COVID-19 neutralizing antibodies (NAbs) have been one of the big stories of the coronavirus pandemic. Produced by immune system B cells, NAbs stop infections by incapacitating the invading pathogen. From the moment their discovery was announced in May 2020, coronavirus NAbs were touted as possible treatments and diagnostic targets.
SARS-CoV-2 NAbs usually form around 1-2 weeks after infection. Serologic tests thus expand the testing time window beyond the acute infection phase, but they cannot diagnose acute infections. The assays also help track infection chains and answer clinical, virological, and epidemiological questions, including how many infected individuals remain asymptomatic, and whether a robust antibody response has occurred.
Almost all coronavirus NAb assays carry the research use-only (RUO) designation. RUO does not imply any level of adherence to regulatory or quality directives, and products designated as such carry no warrantee except for their contents. Documentation, validation, or certifications of purity or quality are provided for product differentiation, not to satisfy regulations.
By contrast in vitro diagnostics (IVDs) are approved, highly regulated medical devices whose development follows ISO 13485 guidance as well as jurisdictional regulations like CE marking and the newer European In Vitro Diagnostic Regulation.
An exercise in risk management
Patient variability always makes the journey from RUO to IVD challenging, and coronavirus NAbs are no exception. "The concentration of NAbs in blood varies greatly from person to person," says Kai Fechner, Director of International Sales and Marketing for EUROIMMUN, a PerkinElmer company.
A wide range of NAb titers means that correlations between antibody levels and disease or immunity status becomes murkier, and in the world of health regulation murkiness equals risk.
"Regulators of IVDs are concerned mainly with risk, and that the device does what it promises, nothing more and nothing less," says Marcus Manocha, Custom Services Manager at Absolute Antibody. "The performance data required depends on the complexity and type of test, which include clinical data supporting limits of detection, reproducibility, and performance in the presence of interfering substances. Commercializing an IVD is not trivial. It requires significant capital plus a network of teams working toward a common goal. At its core IVD approval is a task in risk management."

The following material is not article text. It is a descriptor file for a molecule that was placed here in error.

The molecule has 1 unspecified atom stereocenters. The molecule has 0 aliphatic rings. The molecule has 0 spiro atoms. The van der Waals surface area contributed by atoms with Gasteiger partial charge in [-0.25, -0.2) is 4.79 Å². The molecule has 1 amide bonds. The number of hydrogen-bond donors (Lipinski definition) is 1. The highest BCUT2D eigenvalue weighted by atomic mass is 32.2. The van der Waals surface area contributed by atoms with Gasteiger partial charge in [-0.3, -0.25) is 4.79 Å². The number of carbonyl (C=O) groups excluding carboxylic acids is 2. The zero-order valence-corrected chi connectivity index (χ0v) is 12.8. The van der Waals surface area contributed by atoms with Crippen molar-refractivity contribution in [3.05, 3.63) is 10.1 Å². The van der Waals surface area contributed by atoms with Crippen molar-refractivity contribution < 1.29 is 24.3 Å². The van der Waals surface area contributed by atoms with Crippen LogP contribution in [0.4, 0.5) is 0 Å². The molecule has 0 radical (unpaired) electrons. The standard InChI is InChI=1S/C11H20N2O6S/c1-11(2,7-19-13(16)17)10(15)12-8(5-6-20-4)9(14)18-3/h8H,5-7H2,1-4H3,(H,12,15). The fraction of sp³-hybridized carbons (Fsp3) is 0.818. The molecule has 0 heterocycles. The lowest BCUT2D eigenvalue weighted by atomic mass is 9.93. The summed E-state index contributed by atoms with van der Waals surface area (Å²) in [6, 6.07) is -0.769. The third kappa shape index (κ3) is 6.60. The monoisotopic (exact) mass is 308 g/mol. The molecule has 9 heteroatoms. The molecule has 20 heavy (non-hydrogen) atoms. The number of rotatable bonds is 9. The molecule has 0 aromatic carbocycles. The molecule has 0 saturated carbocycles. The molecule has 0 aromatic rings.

As with therapeutics based on coronavirus NAbs, regulators have made exceptions to normal approval protocols for COVID-19 serologic (antibody) diagnostics, which the Agency approves through Emergency Use Authorizations (EUAs).
FDA issues EUAs as needs arise, bypassing months or years of development, but EUAs remain in effect only for the duration of the "emergency." It remains to be seen whether regulators will apply lessons learned during 2020 toward revising the risk-benefit algorithms they apply to future drug and device approvals, perhaps leading to more streamlined licensing of critical products under their purview.
PRNT and improved PRNT
Coronavirus NAbs are unique, among the various immunoglobulins raised in response to infection, in that they block the interaction between the coronavirus spike protein receptor binding domain and its cognate receptor, ACE2. Or, they prevent viruses from transferring genes to host cells. Either way, interpreting semi-quantitative NAb assays depends on where the designated signal cutoff is set.
"Assays like ELISA, lateral flow, and bead-based assays detect binding, not functional inhibition of infection," says Anis H. Khimani, Senior Strategy and Market Segment Leader at PerkinElmer. "An ideal assay measures NAb levels as well as their activity in blocking infection."